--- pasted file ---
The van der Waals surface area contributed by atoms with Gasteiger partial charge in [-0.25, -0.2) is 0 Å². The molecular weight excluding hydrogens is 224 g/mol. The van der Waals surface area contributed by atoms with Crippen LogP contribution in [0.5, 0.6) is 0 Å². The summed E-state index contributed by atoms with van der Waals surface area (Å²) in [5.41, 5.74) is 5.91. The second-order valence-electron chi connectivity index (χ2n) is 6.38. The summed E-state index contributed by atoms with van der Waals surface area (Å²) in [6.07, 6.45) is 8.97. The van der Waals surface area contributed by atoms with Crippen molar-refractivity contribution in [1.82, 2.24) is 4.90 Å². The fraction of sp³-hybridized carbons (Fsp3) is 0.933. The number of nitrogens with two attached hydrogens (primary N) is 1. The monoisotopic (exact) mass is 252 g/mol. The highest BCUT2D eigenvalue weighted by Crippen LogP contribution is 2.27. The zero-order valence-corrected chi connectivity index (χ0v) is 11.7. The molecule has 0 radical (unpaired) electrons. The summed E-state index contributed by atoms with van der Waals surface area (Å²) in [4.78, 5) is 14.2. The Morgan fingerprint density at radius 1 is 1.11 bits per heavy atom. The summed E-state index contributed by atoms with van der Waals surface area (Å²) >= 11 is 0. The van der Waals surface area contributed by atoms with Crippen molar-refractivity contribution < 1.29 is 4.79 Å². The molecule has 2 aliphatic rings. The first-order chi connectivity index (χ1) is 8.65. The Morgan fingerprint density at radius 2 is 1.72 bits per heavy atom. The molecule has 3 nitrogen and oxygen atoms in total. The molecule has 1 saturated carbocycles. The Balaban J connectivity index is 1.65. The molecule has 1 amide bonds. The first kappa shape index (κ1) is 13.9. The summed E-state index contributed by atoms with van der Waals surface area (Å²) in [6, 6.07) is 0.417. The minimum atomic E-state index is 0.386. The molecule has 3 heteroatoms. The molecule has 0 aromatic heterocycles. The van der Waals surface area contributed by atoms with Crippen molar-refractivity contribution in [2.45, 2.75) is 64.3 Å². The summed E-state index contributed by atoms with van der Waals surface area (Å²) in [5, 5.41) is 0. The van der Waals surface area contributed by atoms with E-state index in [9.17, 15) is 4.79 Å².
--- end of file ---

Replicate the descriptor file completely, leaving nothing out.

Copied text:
The van der Waals surface area contributed by atoms with Gasteiger partial charge in [-0.25, -0.2) is 0 Å². The molecular weight excluding hydrogens is 224 g/mol. The van der Waals surface area contributed by atoms with Crippen LogP contribution in [0.5, 0.6) is 0 Å². The summed E-state index contributed by atoms with van der Waals surface area (Å²) in [5.41, 5.74) is 5.91. The second-order valence-electron chi connectivity index (χ2n) is 6.38. The summed E-state index contributed by atoms with van der Waals surface area (Å²) in [6.07, 6.45) is 8.97. The van der Waals surface area contributed by atoms with Crippen molar-refractivity contribution in [1.82, 2.24) is 4.90 Å². The fraction of sp³-hybridized carbons (Fsp3) is 0.933. The number of nitrogens with two attached hydrogens (primary N) is 1. The monoisotopic (exact) mass is 252 g/mol. The highest BCUT2D eigenvalue weighted by Crippen LogP contribution is 2.27. The zero-order valence-corrected chi connectivity index (χ0v) is 11.7. The molecule has 0 radical (unpaired) electrons. The summed E-state index contributed by atoms with van der Waals surface area (Å²) in [4.78, 5) is 14.2. The Morgan fingerprint density at radius 1 is 1.11 bits per heavy atom. The summed E-state index contributed by atoms with van der Waals surface area (Å²) >= 11 is 0. The van der Waals surface area contributed by atoms with Crippen molar-refractivity contribution < 1.29 is 4.79 Å². The molecule has 2 aliphatic rings. The first-order chi connectivity index (χ1) is 8.65. The Morgan fingerprint density at radius 2 is 1.72 bits per heavy atom. The molecule has 3 nitrogen and oxygen atoms in total. The molecule has 1 saturated carbocycles. The Balaban J connectivity index is 1.65. The molecule has 1 amide bonds. The first kappa shape index (κ1) is 13.9. The summed E-state index contributed by atoms with van der Waals surface area (Å²) in [6, 6.07) is 0.417. The minimum atomic E-state index is 0.386. The molecule has 3 heteroatoms. The molecule has 0 aromatic heterocycles. The van der Waals surface area contributed by atoms with Crippen molar-refractivity contribution in [2.45, 2.75) is 64.3 Å². The summed E-state index contributed by atoms with van der Waals surface area (Å²) in [5, 5.41) is 0. The van der Waals surface area contributed by atoms with E-state index in [9.17, 15) is 4.79 Å².